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Yes I would ph test, there are inexpensive ph test kits, Ace Hardware carries Luster Leaf Products ph test kit which was inexpensive, you put the soil sample in the container, add the little capsule powder in the kit plus water, and the results are color graded which comes on the kit. I also think you may be watering a bit too much if finger deep the soil is always moist even late afternoon. I know that when growing grape vineyards the best grapes are a little stressed for water at harvest, granted tomatoes are not grapes, yet the folks I know with the best tasting tomatoes do everything when it comes to nutrients/soil amendments but are stingy on watering late in the season. Holding back on water is not possible in a container self watering system (where the mix "wicks up" just the water it needs from the bottom) and since your raised beds are sort of in between a container and ground, you probably have to water them a lot or else the side of the bed facing the sun goes bone dry, but the back of the bed not facing the sun is probably too wet. In my raised bed of peppers I have the front facing the sun getting drip in the afternoon whereas the back of the box doesn't, talk about engineering! Good luck solving the mealy problem

    Bookmark   August 19, 2011 at 7:13PM
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jean001a(Portland OR 7b)

Don't wait until the fruits are completely red. Pick when have a good reddish blush; let ripen on the counter -- not in the sun.

    Bookmark   August 19, 2011 at 7:34PM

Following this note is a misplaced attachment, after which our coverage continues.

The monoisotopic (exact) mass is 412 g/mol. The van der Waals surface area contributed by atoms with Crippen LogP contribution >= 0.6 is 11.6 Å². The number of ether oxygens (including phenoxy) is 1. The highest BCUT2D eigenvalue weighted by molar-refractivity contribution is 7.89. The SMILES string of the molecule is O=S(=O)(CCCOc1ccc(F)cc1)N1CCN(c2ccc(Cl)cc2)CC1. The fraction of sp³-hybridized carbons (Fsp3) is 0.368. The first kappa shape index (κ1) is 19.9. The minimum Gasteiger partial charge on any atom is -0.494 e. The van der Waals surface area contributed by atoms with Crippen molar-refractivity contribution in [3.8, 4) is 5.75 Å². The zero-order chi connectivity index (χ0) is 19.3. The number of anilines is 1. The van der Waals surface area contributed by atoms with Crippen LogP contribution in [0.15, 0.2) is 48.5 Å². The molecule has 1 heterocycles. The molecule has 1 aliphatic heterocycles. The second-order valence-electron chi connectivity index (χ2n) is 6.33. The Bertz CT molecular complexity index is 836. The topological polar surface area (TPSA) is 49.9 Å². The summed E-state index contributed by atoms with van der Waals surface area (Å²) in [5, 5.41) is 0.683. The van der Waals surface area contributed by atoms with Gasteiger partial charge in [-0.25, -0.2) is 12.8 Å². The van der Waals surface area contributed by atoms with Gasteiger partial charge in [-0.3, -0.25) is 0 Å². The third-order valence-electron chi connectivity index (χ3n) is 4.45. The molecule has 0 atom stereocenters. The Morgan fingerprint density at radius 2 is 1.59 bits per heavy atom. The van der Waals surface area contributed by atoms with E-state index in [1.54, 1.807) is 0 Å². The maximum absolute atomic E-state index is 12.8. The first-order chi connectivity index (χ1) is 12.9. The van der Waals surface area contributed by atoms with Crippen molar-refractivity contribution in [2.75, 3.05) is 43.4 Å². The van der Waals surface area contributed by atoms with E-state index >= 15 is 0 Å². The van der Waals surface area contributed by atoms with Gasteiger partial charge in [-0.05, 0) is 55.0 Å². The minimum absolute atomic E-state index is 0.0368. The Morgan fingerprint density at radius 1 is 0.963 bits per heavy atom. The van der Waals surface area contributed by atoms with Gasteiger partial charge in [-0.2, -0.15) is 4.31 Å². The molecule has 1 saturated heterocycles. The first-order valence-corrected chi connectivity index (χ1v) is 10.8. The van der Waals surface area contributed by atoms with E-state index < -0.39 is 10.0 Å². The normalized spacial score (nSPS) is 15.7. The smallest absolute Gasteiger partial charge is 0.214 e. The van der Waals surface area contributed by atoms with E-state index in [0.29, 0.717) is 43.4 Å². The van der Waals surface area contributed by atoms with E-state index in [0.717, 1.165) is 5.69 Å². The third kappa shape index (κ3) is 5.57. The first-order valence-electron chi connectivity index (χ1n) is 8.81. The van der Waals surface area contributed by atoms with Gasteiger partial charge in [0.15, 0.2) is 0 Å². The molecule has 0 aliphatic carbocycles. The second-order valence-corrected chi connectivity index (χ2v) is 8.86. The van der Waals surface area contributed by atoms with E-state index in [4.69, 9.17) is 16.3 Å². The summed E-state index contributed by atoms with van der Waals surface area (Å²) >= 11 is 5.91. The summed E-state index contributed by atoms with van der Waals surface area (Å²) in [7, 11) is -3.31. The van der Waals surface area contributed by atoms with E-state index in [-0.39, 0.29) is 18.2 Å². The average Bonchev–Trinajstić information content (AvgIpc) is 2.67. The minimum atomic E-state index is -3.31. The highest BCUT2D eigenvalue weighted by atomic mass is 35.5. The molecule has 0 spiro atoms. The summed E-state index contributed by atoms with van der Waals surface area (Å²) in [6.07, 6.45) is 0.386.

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Bets(z6A S ID)

"Finger-deep it seems to always feel moist anywhere that I test."

Cut back on the water by at least half. You are overwatering. Your 5 plants per bed need about 30 gallons of water a week and you are giving them 70 gallons. Excess water will affect the texture and flavor of tomatoes. Consider changing your watering schedule to an hour every 4-5 days, or 90 minutes weekly.

Until you get the schedule adjusted, check the moisture level daily. When it is dry with just a hint of moisture, then water. If it is moist as previously stated, don't water, check again the next day.

Pick any tomatoes that are breaking or nearly ripe just before you water and allow them to ripen on a table or counter indoors out of the sun as Jean said.

I hope that helps.


    Bookmark   August 20, 2011 at 10:31AM
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Thank you for all your replies!

I will cut way back on watering. Is it better to give them 60 minutes once per week, or spread it out to 10 minutes per day? Either one is easy because it's on a timer.

I will also start picking them sooner.

Thank you!!

    Bookmark   August 20, 2011 at 6:02PM
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Bets(z6A S ID)

"Is it better to give them 60 minutes once per week, or spread it out to 10 minutes per day?"

It is better to water deeply once a week than water shallowly multiple times. (Unless one's plants are in containers, but that is a whole 'nother kettle of worms.) When you water shallowly, you train the plants to seek water near the surface of the soil. This makes them more reactive to variations in moisture, temperatures, and other environmental factors. Deep watering encourages them to send their roots deep so that the moisture is more consistent and temperatures are buffered by the soil depth.


    Bookmark   August 20, 2011 at 7:04PM